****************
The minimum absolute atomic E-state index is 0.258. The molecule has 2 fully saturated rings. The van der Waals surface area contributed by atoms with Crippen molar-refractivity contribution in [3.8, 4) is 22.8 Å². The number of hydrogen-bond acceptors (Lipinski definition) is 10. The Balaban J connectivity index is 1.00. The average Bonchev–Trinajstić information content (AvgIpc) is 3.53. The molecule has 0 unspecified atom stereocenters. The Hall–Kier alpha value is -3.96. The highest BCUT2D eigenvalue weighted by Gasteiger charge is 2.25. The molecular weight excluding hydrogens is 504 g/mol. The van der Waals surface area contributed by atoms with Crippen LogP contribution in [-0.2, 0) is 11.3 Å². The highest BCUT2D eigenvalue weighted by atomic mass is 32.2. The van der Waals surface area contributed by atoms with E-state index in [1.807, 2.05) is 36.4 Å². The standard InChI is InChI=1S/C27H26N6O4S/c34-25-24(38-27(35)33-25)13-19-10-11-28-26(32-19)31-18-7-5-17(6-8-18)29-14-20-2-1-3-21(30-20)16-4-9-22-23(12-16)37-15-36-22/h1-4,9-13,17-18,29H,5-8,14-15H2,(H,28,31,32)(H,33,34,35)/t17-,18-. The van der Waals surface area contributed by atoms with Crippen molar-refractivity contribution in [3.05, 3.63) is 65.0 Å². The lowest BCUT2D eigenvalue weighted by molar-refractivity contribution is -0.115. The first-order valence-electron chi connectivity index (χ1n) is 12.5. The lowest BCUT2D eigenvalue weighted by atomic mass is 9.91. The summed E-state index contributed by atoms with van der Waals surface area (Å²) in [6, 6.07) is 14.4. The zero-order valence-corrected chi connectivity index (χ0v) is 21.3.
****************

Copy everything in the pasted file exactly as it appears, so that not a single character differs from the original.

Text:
The minimum absolute atomic E-state index is 0.258. The molecule has 2 fully saturated rings. The van der Waals surface area contributed by atoms with Crippen molar-refractivity contribution in [3.8, 4) is 22.8 Å². The number of hydrogen-bond acceptors (Lipinski definition) is 10. The Balaban J connectivity index is 1.00. The average Bonchev–Trinajstić information content (AvgIpc) is 3.53. The molecule has 0 unspecified atom stereocenters. The Hall–Kier alpha value is -3.96. The highest BCUT2D eigenvalue weighted by Gasteiger charge is 2.25. The molecular weight excluding hydrogens is 504 g/mol. The van der Waals surface area contributed by atoms with Crippen LogP contribution in [-0.2, 0) is 11.3 Å². The highest BCUT2D eigenvalue weighted by atomic mass is 32.2. The van der Waals surface area contributed by atoms with E-state index in [1.807, 2.05) is 36.4 Å². The standard InChI is InChI=1S/C27H26N6O4S/c34-25-24(38-27(35)33-25)13-19-10-11-28-26(32-19)31-18-7-5-17(6-8-18)29-14-20-2-1-3-21(30-20)16-4-9-22-23(12-16)37-15-36-22/h1-4,9-13,17-18,29H,5-8,14-15H2,(H,28,31,32)(H,33,34,35)/t17-,18-. The van der Waals surface area contributed by atoms with Crippen molar-refractivity contribution in [3.05, 3.63) is 65.0 Å². The lowest BCUT2D eigenvalue weighted by molar-refractivity contribution is -0.115. The first-order valence-electron chi connectivity index (χ1n) is 12.5. The lowest BCUT2D eigenvalue weighted by atomic mass is 9.91. The summed E-state index contributed by atoms with van der Waals surface area (Å²) in [6, 6.07) is 14.4. The zero-order valence-corrected chi connectivity index (χ0v) is 21.3.